Research in this work package aims at an advanced understanding of the properties of different manure types and their value as a fertilizer before and after processing.
As a result of this work package, existing standards for manure will be evaluated and new standards for manure types established to achieve a safe and sustainable agricultural use of manure as well as processed manure products in the Baltic Sea Region. Special emphasis will be put on phosphorus (P) since this essential nutrient is a limited, non-renewable resource and high concentrations of P in surface waters are a major contributor to eutrophication.
The kick-off workshop was a great success. It gathered 45 participants from all the 18 participating partners from 8 countries. Baltic Manure contributes to the overall goal as a flagship project of the EU Strategy for the Baltic Sea Region. The strategic objective of the Baltic Sea Region Programme 2007-13 is to make the Baltic Sea Region an attractive place to invest, work and live in. Baltic Manure is supported with a total budget of 3.7 million Euro.
Baltic Manure improves the existing knowledge base on manure handling and use, aiming at common manure standards. Policy recommendations developed will enhance an advanced agronomical and environmentally sound manure management in the region. Manure resources (nutrients and energy) will be utilized more efficiently and new technologies and business activities developed in the field. Five technical themes will be treated in the project:1. Innovative technology for animal feeding and housing, processing, storage and spreading of manure
Dr. Gerlinde Nachtigall | idw
Researchers discover natural product that could lead to new class of commercial herbicide
16.07.2018 | UCLA Samueli School of Engineering
Advance warning system via cell phone app: Avoiding extreme weather damage in agriculture
12.07.2018 | Leibniz-Zentrum für Agrarlandschaftsforschung (ZALF) e.V.
For the first time ever, scientists have determined the cosmic origin of highest-energy neutrinos. A research group led by IceCube scientist Elisa Resconi, spokesperson of the Collaborative Research Center SFB1258 at the Technical University of Munich (TUM), provides an important piece of evidence that the particles detected by the IceCube neutrino telescope at the South Pole originate from a galaxy four billion light-years away from Earth.
To rule out other origins with certainty, the team led by neutrino physicist Elisa Resconi from the Technical University of Munich and multi-wavelength...
For the first time a team of researchers have discovered two different phases of magnetic skyrmions in a single material. Physicists of the Technical Universities of Munich and Dresden and the University of Cologne can now better study and understand the properties of these magnetic structures, which are important for both basic research and applications.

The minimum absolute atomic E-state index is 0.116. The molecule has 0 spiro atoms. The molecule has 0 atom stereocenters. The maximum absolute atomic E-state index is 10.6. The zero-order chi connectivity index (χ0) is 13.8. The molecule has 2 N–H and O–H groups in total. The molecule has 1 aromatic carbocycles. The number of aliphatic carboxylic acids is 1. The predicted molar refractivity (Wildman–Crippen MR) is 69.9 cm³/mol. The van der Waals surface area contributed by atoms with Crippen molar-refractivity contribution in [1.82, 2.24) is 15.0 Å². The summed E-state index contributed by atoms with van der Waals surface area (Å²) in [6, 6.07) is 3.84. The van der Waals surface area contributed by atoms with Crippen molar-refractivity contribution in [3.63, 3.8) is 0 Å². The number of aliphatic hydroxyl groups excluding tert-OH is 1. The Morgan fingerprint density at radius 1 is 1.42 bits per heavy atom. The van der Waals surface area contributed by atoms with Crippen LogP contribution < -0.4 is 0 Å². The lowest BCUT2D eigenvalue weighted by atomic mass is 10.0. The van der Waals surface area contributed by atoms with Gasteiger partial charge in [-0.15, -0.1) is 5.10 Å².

Whirlpools are an everyday experience in a bath tub: When the water is drained a circular vortex is formed. Typically, such whirls are rather stable. Similar...
Physicists working with Roland Wester at the University of Innsbruck have investigated if and how chemical reactions can be influenced by targeted vibrational excitation of the reactants. They were able to demonstrate that excitation with a laser beam does not affect the efficiency of a chemical exchange reaction and that the excited molecular group acts only as a spectator in the reaction.
A frequently used reaction in organic chemistry is nucleophilic substitution. It plays, for example, an important role in in the synthesis of new chemical...
Optical spectroscopy allows investigating the energy structure and dynamic properties of complex quantum systems. Researchers from the University of Würzburg present two new approaches of coherent two-dimensional spectroscopy.
"Put an excitation into the system and observe how it evolves." According to physicist Professor Tobias Brixner, this is the credo of optical spectroscopy....
Ultra-short, high-intensity X-ray flashes open the door to the foundations of chemical reactions. Free-electron lasers generate these kinds of pulses, but there is a catch: the pulses vary in duration and energy. An international research team has now presented a solution: Using a ring of 16 detectors and a circularly polarized laser beam, they can determine both factors with attosecond accuracy.
Free-electron lasers (FELs) generate extremely short and intense X-ray flashes. Researchers can use these flashes to resolve structures with diameters on the...
13.07.2018 | Event News
12.07.2018 | Event News
03.07.2018 | Event News
18.07.2018 | Life Sciences
18.07.2018 | Materials Sciences
18.07.2018 | Health and Medicine